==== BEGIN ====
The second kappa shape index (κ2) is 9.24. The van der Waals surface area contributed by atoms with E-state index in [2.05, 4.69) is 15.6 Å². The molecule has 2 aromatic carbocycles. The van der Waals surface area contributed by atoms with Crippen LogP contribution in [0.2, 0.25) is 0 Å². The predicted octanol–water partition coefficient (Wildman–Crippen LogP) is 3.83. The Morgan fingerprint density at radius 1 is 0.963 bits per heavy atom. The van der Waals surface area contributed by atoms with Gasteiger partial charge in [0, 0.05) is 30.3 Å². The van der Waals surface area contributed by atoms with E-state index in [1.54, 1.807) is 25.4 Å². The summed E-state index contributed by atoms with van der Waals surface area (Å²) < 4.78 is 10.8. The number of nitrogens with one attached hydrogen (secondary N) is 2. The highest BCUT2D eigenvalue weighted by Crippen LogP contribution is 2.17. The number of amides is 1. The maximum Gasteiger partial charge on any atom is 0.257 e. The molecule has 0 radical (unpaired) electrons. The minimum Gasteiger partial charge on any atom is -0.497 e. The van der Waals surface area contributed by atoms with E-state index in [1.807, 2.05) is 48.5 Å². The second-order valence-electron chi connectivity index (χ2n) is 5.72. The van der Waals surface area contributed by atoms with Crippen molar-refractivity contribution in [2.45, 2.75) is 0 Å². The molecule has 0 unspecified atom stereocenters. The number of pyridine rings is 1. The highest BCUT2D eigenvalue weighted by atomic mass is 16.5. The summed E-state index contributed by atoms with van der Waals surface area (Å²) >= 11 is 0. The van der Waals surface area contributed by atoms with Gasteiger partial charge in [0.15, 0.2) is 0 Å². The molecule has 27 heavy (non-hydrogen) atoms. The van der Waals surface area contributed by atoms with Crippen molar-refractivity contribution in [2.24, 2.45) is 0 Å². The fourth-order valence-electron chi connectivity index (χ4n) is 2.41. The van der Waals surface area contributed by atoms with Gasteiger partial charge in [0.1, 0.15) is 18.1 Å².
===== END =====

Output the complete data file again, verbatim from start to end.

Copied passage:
The second kappa shape index (κ2) is 9.24. The van der Waals surface area contributed by atoms with E-state index in [2.05, 4.69) is 15.6 Å². The molecule has 2 aromatic carbocycles. The van der Waals surface area contributed by atoms with Crippen LogP contribution in [0.2, 0.25) is 0 Å². The predicted octanol–water partition coefficient (Wildman–Crippen LogP) is 3.83. The Morgan fingerprint density at radius 1 is 0.963 bits per heavy atom. The van der Waals surface area contributed by atoms with Gasteiger partial charge in [0, 0.05) is 30.3 Å². The van der Waals surface area contributed by atoms with E-state index in [1.54, 1.807) is 25.4 Å². The summed E-state index contributed by atoms with van der Waals surface area (Å²) < 4.78 is 10.8. The number of nitrogens with one attached hydrogen (secondary N) is 2. The highest BCUT2D eigenvalue weighted by Crippen LogP contribution is 2.17. The number of amides is 1. The maximum Gasteiger partial charge on any atom is 0.257 e. The molecule has 0 radical (unpaired) electrons. The minimum Gasteiger partial charge on any atom is -0.497 e. The van der Waals surface area contributed by atoms with E-state index in [1.807, 2.05) is 48.5 Å². The second-order valence-electron chi connectivity index (χ2n) is 5.72. The van der Waals surface area contributed by atoms with Crippen molar-refractivity contribution in [2.45, 2.75) is 0 Å². The molecule has 0 unspecified atom stereocenters. The number of pyridine rings is 1. The highest BCUT2D eigenvalue weighted by atomic mass is 16.5. The summed E-state index contributed by atoms with van der Waals surface area (Å²) >= 11 is 0. The van der Waals surface area contributed by atoms with Gasteiger partial charge in [0.15, 0.2) is 0 Å². The molecule has 27 heavy (non-hydrogen) atoms. The van der Waals surface area contributed by atoms with Crippen molar-refractivity contribution in [2.24, 2.45) is 0 Å². The fourth-order valence-electron chi connectivity index (χ4n) is 2.41. The van der Waals surface area contributed by atoms with Gasteiger partial charge in [0.1, 0.15) is 18.1 Å².